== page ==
Tea drinkers are also very well catered for with a range of 34 different hand-crafted teas from local producer the “Nelson & Norfolk Tea Company”. Customers can sample the light and fragrant “Trafalgar Blend” which is enhanced with subtle hints of citrus and smokiness, “Norfolk Earl Grey” and “Chai Spiced Tea” to name but three. When your pot of tea arrives, it’s accompanied by a little timer so it infuses for 3 minutes to ensure the best flavour possible.

In May 2017, Henry’s won Cromer’s “Best Crab Sandwich” award at the annual Crab and Lobster Festival. I couldn’t possibly reveal the “secret” ingredients but will say that if you are visiting Cromer, don’t leave without trying one!

Whether you are meeting friends, working on your laptop or simply watching the world go by, Henry’s provides a comfortable, relaxing environment with outstanding food and drink options.

 

Address: 2 Church Street, Cromer, Norfolk, NR27 9ER

Facebook: www.facebook.com/HenrysCoffeeandTeaStore

Twitter: @Henrys4Coffee

A Brief History Of The Perfect Pork Pie

If you live in Norfolk, when anyone mentions pork pies you know they’re likely to be talking about those made by Bray’s Cottage. In 2017, Bray’s celebrates 10 years of trading and so it was an ideal time for me to meet the founder and owner Sarah Pettegree and chat to her about the porky deliciousness of her pies and sausage rolls and also find out a little more about the woman behind the brand.

After a degree at the University of East Anglia, Sarah found employment as a civil servant at the Ministry of Agriculture, working as a humble clerical assistant because “I needed a job”. The job didn’t pay particularly well and there were no career prospects but luckily Sarah later passed a Civil Service promotion board and was offered a role at HMSO (Her Majesty’s Stationery Office) which surprised her seeing as she wasn’t very good at maths: a management accounting job! There was no other offer on the horizon and so Sarah bit the bullet, learned to do the job well and eventually became a qualified Chartered Accountant.

When HMSO was privatised in 1996, Sarah was made redundant and worked in various contract positions for organisations such as Norwich Union and CITB. Thanks to experience gained in her previous job, she was able to train managers on various in-house business management systems. While this meant she was moving away from accountancy, it was also giving her an opportunity to learn how people ran their businesses. At the same time, the television programme “Dragons’ Den” was in its early days and Sarah was interested to watch the start-up process surrounding new business and whether they succeeded or failed.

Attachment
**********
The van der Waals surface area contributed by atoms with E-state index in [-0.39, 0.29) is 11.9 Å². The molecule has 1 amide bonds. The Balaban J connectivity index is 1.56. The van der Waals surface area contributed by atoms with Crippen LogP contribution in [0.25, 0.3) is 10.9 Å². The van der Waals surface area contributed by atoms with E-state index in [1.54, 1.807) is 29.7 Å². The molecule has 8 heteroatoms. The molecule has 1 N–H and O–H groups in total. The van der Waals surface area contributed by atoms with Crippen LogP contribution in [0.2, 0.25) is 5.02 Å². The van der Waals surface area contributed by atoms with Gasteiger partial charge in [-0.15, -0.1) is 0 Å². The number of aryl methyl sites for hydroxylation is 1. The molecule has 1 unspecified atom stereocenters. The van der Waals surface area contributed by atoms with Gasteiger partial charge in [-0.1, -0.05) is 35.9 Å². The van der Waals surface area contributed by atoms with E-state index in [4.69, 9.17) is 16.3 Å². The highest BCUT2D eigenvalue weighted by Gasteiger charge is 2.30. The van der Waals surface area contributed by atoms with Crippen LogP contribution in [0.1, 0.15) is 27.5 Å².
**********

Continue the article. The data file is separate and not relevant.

Sarah had always felt the pull of the countryside and once she realised she no longer wanted to work in Norwich or London, she moved to the Norfolk countryside in 2001 and took time to think about what sort of business would be sustainable. One of her early ideas was to do something using her arty skills – Sarah had studied painting and sculpture at the Open College of Arts – but realised although it would be enjoyable, she would be unlikely to earn a living from it.

Then she thought of something food-related. A friend had a couple of saddleback pigs and the idea of making pork pies was born. Sarah felt that the traditional pork pies that were generally available in supermarkets or even butchers’ shops were all quite “samey”, with no unusual or interesting flavour combinations available.

Sarah’s pies took off and her initial sales – via a website with a mail order facility -resulted in an article being written by the Food Editor of The Sunday Times. Sarah’s first big customer was “The Green Grocer” in Norwich and in 2006, they told Sarah that her pies were their best-selling product (after potatoes). They are still a valued customer today.

 

Here’s Sarah at one of the many Norfolk foodie events she attends – doing what she does best!

 

These days, you can buy Bray’s Cottage “Pies by Post” via the website otherwise you’ll find them only at independent retailers and pubs. During any given week, Brays could be making between 1,000 and 3,000 pork pies and there are seasonal spikes at times like Christmas and Valentine’s Day. You can even buy a pork pie “wedding cake”. A small range of sausage rolls was added to the Brays repertoire when one of Sarah’s retailers mentioned that the ones available elsewhere weren’t particularly good. There are now two sizes of Brays sausage rolls and two flavours: plain and with onion marmalade. Interestingly, the onion marmalade pork pie is Sarah’s best seller. Having tasted it, I can see why!

 

 

Apart from Sarah and her partner Derek (who gave up his music career a few years ago to help with the business), there are 8 members of staff at Brays who are the “bakers and makers” of the pies and sausage rolls. Derek mostly deals with administration, book-keeping and the local deliveries although Sarah pointed out that he can also bake! Sarah now focuses on growing the business, marketing, PR and maintaining a lively presence on social media.

I asked her if there had been any low points in her pork pie career and she said the early days of setting up a small business are very challenging. You have to work really hard and it takes over your life. Now, 10 years on, Sarah said it’s more manageable now there are people to whom she can delegate and she has time to appreciate the rewards: working in a great environment, supplying a product that people love and also having fun along the way.